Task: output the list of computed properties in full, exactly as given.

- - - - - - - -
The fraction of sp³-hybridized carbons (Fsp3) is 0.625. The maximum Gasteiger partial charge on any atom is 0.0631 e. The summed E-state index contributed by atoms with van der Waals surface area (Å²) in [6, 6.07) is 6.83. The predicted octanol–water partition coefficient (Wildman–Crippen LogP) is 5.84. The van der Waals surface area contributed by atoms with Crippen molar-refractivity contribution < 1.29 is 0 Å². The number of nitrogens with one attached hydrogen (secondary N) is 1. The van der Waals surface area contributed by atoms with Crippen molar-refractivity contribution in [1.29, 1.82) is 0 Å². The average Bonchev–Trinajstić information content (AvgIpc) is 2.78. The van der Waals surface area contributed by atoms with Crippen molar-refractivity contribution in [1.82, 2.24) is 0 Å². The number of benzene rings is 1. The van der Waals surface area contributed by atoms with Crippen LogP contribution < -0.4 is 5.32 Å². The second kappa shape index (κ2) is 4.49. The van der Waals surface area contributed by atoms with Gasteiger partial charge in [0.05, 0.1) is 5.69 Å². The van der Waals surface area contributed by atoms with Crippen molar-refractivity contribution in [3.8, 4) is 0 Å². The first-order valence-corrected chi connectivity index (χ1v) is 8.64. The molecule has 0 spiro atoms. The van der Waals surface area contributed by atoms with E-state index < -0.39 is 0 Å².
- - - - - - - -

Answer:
The fraction of sp³-hybridized carbons (Fsp3) is 0.625. The maximum Gasteiger partial charge on any atom is 0.0631 e. The summed E-state index contributed by atoms with van der Waals surface area (Å²) in [6, 6.07) is 6.83. The predicted octanol–water partition coefficient (Wildman–Crippen LogP) is 5.84. The van der Waals surface area contributed by atoms with Crippen molar-refractivity contribution < 1.29 is 0 Å². The number of nitrogens with one attached hydrogen (secondary N) is 1. The van der Waals surface area contributed by atoms with Crippen molar-refractivity contribution in [1.29, 1.82) is 0 Å². The average Bonchev–Trinajstić information content (AvgIpc) is 2.78. The van der Waals surface area contributed by atoms with Crippen molar-refractivity contribution in [1.82, 2.24) is 0 Å². The number of benzene rings is 1. The van der Waals surface area contributed by atoms with Crippen LogP contribution < -0.4 is 5.32 Å². The second kappa shape index (κ2) is 4.49. The van der Waals surface area contributed by atoms with Gasteiger partial charge in [0.05, 0.1) is 5.69 Å². The van der Waals surface area contributed by atoms with Crippen molar-refractivity contribution in [3.8, 4) is 0 Å². The first-order valence-corrected chi connectivity index (χ1v) is 8.64. The molecule has 0 spiro atoms. The van der Waals surface area contributed by atoms with E-state index < -0.39 is 0 Å².